customised plasma interface
    • Abstract: Publication date: 18 December 2014
      Source:Chemical Geology, Volume 390
      Author(s): J. Lewis , C.D. Coath , A.W.G. Pike
      Strontium isotope analysis has become one of the most effective means to characterise mobility and migration of humans and animals in the past. Analysis of strontium isotopes in bulk dental enamel by dissolution and chemical separation is precise, reliable and accurate. Laser ablation multi-collector inductively coupled plasma mass spectrometry (LA-MC-ICP-MS) offer high spatial, and therefore temporal, resolution sampling. However, the application of LA-MC-ICP-MS to strontium isotopes in bioapatites has been limited due to the presence of isobaric interferences. In particular, 40Ca31P16O+ (CaPO+) on 87Sr+ has been identified as causing a consistent positive offset in 87Sr/86Sr by LA-MC-ICP-MS, relative to dissolution methods, of approximately 500 to 1500ppm. It has been demonstrated that tuning the mass spectrometer for reduced oxide production can reduce the size of this effect but not eliminate it completely. Here we present a revised protocol using a customised plasma interface through which helium gas is introduced. We find that using the oxide reduction and the customised plasma interface protocols can further reduce the offset such that we can achieve accuracy to within typical analytical precisions (±50ppm, 2σ) without any need for further mathematical corrections. We test the methodology by ‘blind’ comparisons between LA-MC-ICP-MS and micro-drill/dissolution thermal ionisation mass spectrometry on two archaeological teeth. Both techniques are in excellent agreement.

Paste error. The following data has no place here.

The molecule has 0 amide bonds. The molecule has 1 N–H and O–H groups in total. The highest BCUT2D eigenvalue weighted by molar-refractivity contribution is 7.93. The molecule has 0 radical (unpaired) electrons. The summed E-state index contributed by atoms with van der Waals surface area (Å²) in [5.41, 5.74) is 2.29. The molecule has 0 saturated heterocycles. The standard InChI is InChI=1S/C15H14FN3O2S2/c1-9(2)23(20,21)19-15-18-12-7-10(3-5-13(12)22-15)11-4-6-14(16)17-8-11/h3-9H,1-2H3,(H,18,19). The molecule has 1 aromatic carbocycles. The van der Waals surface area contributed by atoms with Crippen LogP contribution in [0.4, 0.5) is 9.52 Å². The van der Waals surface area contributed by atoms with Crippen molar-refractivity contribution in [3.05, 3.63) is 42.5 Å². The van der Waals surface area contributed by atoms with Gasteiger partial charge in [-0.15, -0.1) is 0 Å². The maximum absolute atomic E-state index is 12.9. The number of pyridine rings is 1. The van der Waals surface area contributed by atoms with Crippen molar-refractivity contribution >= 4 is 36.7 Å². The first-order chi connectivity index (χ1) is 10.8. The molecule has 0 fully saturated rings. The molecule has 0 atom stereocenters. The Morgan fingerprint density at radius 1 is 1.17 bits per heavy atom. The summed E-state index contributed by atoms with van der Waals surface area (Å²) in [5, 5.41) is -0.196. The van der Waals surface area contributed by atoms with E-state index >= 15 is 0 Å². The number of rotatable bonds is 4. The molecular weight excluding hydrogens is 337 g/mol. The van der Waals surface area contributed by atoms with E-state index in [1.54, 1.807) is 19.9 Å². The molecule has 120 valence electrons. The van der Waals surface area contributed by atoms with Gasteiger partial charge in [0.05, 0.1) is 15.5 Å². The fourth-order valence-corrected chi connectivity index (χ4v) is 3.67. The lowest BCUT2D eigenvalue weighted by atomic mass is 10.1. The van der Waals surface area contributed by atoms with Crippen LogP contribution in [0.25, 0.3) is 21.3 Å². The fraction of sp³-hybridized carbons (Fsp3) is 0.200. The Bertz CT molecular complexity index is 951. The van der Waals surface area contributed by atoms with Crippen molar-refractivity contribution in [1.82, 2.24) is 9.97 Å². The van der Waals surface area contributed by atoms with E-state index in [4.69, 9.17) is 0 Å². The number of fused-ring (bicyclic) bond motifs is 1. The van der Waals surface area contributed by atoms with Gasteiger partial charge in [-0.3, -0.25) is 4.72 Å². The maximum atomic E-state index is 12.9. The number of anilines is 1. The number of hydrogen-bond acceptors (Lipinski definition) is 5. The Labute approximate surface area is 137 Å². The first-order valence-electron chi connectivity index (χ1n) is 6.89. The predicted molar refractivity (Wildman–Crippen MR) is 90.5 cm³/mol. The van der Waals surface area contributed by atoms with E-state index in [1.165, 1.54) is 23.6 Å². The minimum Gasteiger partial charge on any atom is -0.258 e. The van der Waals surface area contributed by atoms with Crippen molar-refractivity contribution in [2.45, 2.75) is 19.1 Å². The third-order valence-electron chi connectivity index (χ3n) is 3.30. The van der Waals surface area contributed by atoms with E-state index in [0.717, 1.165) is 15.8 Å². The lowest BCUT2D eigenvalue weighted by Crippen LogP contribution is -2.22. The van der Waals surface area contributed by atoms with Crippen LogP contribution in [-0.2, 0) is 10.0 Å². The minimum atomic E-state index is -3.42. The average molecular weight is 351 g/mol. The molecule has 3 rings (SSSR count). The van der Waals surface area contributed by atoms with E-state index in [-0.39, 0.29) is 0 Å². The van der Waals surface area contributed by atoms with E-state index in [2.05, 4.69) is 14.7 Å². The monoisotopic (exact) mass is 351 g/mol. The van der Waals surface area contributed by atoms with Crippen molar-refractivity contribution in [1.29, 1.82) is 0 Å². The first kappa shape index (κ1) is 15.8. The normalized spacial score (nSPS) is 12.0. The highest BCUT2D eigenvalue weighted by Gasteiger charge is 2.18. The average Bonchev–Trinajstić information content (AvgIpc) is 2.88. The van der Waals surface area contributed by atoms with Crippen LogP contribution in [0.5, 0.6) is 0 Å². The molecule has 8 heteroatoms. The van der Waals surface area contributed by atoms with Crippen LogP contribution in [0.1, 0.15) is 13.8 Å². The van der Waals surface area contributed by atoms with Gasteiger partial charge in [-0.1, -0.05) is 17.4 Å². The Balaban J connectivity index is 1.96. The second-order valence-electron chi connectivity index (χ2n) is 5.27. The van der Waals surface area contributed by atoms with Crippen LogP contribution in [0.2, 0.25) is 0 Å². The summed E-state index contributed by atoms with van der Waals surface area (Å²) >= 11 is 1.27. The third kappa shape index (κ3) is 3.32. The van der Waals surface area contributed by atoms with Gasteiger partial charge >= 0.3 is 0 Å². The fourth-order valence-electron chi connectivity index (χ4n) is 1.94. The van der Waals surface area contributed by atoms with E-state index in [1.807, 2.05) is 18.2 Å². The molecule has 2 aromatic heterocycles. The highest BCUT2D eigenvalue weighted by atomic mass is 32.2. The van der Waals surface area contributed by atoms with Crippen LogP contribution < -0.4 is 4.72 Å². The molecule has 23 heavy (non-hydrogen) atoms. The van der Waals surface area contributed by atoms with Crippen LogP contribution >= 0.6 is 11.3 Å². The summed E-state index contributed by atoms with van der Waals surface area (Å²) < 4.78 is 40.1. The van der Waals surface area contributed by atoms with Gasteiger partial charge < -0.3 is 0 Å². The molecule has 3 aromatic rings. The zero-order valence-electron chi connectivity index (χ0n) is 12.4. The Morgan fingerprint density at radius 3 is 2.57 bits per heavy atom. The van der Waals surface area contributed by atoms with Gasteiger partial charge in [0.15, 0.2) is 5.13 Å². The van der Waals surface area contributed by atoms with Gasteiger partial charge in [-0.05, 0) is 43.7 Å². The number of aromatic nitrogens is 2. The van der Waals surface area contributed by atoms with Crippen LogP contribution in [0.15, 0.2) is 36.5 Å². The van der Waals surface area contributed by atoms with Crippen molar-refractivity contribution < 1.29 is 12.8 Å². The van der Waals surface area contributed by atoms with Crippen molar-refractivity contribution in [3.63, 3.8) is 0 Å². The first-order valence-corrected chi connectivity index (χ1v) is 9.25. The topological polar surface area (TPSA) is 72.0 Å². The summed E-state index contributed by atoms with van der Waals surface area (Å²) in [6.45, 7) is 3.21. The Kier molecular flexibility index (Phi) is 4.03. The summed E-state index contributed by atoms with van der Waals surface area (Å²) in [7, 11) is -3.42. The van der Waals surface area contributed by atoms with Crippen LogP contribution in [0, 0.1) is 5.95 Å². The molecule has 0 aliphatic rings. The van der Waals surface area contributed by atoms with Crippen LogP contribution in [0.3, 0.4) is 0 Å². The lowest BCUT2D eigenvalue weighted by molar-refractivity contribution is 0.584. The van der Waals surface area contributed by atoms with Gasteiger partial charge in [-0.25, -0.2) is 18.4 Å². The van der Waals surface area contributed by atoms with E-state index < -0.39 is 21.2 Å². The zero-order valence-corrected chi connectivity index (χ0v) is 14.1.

PubDate: 2014-11-19T04:57:32Z
       
  • Effects of CeO2 nanoparticles on microbial metabolism
    • Abstract: Publication date: 6 January 2015
      Source:Chemical Geology, Volume 391
      Author(s): Shota Masaki , Hiroyuki Shiotsu , Toshihiko Ohnuki , Fuminori Sakamoto , Satoshi Utsunomiya
      To understand the effects of nanoparticles on microorganisms, we experimentally investigated the effects of CeO2 nanoparticles (CeNPs) on yeast (S. cerevisiae) focusing on microbial metabolites and intracellular proteins. The yeast were harvested from a yeast extract peptone dextrose medium containing 0, 10, 100, and 250ppm of CeNPs and incubated for 120h in 1mM NaCl solution at three different pH values: 3, 5, and 7. The yeast released organic matter, P, K, and Mg into the NaCl solution at all pH values, even without CeNPs. Distinct differences were detected in the released organic species and intracellular proteins after exposure to CeNPs. High-performance liquid chromatography revealed that various organic species released from the yeast were expressed or suppressed after exposure to CeNPs. Although cytotoxicity was not caused by CeNPs, the results of the peptide mass fingerprint analysis of the intracellular protein revealed that Eno2p, a glycolysis enzyme, was expressed after exposure to CeNPs. These results suggest that nanoparticles have the potential to alter microbial metabolism, leading to changes in the compositions of the released substances in the surrounding environment.